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In the midst –or possibly the end- of the greatest bubble the art market has ever known, this book is an analysis of Sehgal’s work in relation to the art market and looks at the value of art. Artist Tino Sehgal does not produce any tangible work, but performance-like ‘constructed situations’, the photographing and documentation of which he prohibits. However, they are exhi In the midst –or possibly the end- of the greatest bubble the art market has ever known, this book is an analysis of Sehgal’s work in relation to the art market and looks at the value of art. Artist Tino Sehgal does not produce any tangible work, but performance-like ‘constructed situations’, the photographing and documentation of which he prohibits. However, they are exhibited and sold like any other work of art - albeit with tens of thousands of dollars in cash, and a hand-shake. Based on the writings of great scholars in the field, this book investigates why the institutional framework of the museum is essential to Sehgal’s work and constitutes it as a commodity, and how immaterial art can circulate through the art market. Tracing Sehgal’s legacy back to Yves Klein and Marcel Duchamp, we see their lasting influences that contributed to the current art market in which works are sold as a system of IP-rights. A look is taken at these artists’ tautological claim to producing visual art, the mystification of their practice and the establi shing of brand names. Exploring issues that all art is inscribed in, we arrive at a situation in art history where the value and the price of art seem to have been conflated.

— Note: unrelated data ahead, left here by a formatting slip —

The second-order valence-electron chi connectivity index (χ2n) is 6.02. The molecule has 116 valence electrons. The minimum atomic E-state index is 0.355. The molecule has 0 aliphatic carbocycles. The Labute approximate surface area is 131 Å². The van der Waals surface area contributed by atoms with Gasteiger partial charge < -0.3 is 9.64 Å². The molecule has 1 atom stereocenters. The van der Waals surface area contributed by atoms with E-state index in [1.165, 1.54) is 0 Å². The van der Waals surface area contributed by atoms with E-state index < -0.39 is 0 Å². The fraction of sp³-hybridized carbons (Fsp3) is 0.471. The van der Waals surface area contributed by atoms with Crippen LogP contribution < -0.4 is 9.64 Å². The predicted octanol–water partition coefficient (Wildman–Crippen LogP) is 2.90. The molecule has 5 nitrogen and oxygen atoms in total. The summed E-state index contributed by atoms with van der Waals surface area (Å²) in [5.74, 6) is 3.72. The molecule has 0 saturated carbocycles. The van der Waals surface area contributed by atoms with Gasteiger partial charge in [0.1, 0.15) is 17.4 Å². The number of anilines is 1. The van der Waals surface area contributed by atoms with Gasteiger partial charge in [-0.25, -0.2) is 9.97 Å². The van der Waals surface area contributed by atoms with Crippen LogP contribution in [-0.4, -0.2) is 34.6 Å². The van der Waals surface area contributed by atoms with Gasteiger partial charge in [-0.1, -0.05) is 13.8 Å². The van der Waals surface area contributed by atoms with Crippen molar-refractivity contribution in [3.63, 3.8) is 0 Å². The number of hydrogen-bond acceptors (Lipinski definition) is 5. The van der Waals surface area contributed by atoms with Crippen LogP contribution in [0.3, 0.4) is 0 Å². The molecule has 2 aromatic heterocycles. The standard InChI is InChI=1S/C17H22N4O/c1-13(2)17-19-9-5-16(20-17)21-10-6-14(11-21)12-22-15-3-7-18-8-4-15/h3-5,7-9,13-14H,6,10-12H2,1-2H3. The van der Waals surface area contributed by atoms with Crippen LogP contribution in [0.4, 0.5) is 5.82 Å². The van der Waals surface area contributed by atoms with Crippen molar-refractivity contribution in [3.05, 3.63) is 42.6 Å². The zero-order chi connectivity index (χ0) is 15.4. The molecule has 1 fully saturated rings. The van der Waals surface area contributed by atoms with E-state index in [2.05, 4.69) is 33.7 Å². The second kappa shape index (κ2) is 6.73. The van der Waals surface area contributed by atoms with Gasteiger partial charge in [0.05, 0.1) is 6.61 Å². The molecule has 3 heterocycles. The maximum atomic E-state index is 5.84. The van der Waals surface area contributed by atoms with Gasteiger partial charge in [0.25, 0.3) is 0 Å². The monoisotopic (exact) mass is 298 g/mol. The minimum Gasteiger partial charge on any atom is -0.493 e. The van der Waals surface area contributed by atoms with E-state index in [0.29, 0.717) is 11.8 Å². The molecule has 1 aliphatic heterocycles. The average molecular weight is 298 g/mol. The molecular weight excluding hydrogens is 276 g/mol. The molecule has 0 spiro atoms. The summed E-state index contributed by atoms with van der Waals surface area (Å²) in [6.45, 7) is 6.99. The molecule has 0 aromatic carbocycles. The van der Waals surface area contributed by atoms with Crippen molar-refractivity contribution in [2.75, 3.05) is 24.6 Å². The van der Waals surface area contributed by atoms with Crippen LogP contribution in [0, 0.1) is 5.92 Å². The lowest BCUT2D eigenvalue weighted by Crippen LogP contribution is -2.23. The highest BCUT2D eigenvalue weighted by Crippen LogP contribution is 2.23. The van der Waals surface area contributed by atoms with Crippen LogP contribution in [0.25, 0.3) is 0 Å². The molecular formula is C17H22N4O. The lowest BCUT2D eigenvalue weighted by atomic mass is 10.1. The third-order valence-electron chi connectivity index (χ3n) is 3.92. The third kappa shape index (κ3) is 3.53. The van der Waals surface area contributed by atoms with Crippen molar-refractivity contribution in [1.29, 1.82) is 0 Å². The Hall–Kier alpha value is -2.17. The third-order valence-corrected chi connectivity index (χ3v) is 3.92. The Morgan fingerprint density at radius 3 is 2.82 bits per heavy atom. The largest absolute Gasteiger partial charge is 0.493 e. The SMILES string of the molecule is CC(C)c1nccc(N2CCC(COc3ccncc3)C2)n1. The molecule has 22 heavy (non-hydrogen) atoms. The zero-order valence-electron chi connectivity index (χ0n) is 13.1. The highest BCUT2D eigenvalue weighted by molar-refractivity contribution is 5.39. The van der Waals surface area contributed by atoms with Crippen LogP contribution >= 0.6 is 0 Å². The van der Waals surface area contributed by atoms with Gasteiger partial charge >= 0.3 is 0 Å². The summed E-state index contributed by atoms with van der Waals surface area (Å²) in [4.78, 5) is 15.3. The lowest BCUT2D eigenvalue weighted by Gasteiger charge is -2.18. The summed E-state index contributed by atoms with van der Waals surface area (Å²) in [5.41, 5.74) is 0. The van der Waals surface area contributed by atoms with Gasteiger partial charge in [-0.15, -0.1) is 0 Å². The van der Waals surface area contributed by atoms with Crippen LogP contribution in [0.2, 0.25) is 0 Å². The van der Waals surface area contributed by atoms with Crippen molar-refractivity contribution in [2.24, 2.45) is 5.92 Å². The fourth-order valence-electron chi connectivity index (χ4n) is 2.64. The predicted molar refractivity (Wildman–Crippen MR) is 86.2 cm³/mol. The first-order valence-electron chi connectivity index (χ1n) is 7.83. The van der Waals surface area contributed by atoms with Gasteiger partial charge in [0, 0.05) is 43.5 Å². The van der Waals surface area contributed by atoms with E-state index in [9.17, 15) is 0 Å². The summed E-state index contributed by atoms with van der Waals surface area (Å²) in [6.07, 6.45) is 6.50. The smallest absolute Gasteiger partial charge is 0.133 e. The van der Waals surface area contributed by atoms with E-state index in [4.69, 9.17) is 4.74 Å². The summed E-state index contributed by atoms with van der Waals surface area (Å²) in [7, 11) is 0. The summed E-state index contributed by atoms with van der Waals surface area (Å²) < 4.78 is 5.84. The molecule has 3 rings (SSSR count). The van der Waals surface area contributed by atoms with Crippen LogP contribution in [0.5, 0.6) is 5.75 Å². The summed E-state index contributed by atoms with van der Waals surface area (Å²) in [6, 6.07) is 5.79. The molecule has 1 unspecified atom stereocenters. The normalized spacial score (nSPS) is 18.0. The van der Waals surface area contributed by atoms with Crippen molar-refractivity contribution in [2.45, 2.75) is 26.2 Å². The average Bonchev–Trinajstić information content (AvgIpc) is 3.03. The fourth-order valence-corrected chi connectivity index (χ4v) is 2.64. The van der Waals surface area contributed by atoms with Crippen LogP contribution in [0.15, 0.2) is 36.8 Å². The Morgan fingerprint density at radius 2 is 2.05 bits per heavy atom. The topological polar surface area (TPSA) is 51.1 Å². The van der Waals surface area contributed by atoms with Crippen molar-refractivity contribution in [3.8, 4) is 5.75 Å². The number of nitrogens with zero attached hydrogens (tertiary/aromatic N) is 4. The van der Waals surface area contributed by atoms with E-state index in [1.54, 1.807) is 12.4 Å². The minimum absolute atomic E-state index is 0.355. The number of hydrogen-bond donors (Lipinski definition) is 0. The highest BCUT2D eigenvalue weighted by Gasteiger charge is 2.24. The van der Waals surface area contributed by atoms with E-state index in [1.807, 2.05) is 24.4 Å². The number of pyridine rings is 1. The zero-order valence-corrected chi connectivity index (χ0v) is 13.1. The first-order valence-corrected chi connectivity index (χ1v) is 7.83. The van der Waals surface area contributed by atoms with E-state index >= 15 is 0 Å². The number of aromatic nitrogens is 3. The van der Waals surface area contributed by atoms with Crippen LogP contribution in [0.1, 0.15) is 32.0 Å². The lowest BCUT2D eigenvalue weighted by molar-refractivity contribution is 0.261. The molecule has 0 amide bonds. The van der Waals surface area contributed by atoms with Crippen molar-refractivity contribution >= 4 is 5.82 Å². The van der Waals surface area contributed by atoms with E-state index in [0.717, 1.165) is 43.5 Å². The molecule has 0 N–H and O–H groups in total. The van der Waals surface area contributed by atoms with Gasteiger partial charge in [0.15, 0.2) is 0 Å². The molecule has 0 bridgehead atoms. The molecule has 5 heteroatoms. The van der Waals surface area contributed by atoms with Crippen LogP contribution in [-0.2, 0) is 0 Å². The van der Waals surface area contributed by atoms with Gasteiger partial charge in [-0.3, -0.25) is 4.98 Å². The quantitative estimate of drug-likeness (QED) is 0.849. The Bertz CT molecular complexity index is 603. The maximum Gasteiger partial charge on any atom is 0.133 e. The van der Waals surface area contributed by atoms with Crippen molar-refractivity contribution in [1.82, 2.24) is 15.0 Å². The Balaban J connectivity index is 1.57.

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In the midst –or possibly the end- of the greatest bubble the art market has ever known, this book is an analysis of Sehgal’s work in relation to the art market and looks at the value of art. Artist Tino Sehgal does not produce any tangible work, but performance-like ‘constructed situations’, the photographing and documentation of which he prohibits. However, they are exhi In the midst –or possibly the end- of the greatest bubble the art market has ever known, this book is an analysis of Sehgal’s work in relation to the art market and looks at the value of art. Artist Tino Sehgal does not produce any tangible work, but performance-like ‘constructed situations’, the photographing and documentation of which he prohibits. However, they are exhibited and sold like any other work of art - albeit with tens of thousands of dollars in cash, and a hand-shake. Based on the writings of great scholars in the field, this book investigates why the institutional framework of the museum is essential to Sehgal’s work and constitutes it as a commodity, and how immaterial art can circulate through the art market. Tracing Sehgal’s legacy back to Yves Klein and Marcel Duchamp, we see their lasting influences that contributed to the current art market in which works are sold as a system of IP-rights. A look is taken at these artists’ tautological claim to producing visual art, the mystification of their practice and the establi shing of brand names. Exploring issues that all art is inscribed in, we arrive at a situation in art history where the value and the price of art seem to have been conflated.

2 review for Tino Sehgal - Art as Immaterial Commodity

  1. 4 out of 5

    Jessica Brand

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    Lisa Vereertbrugghen

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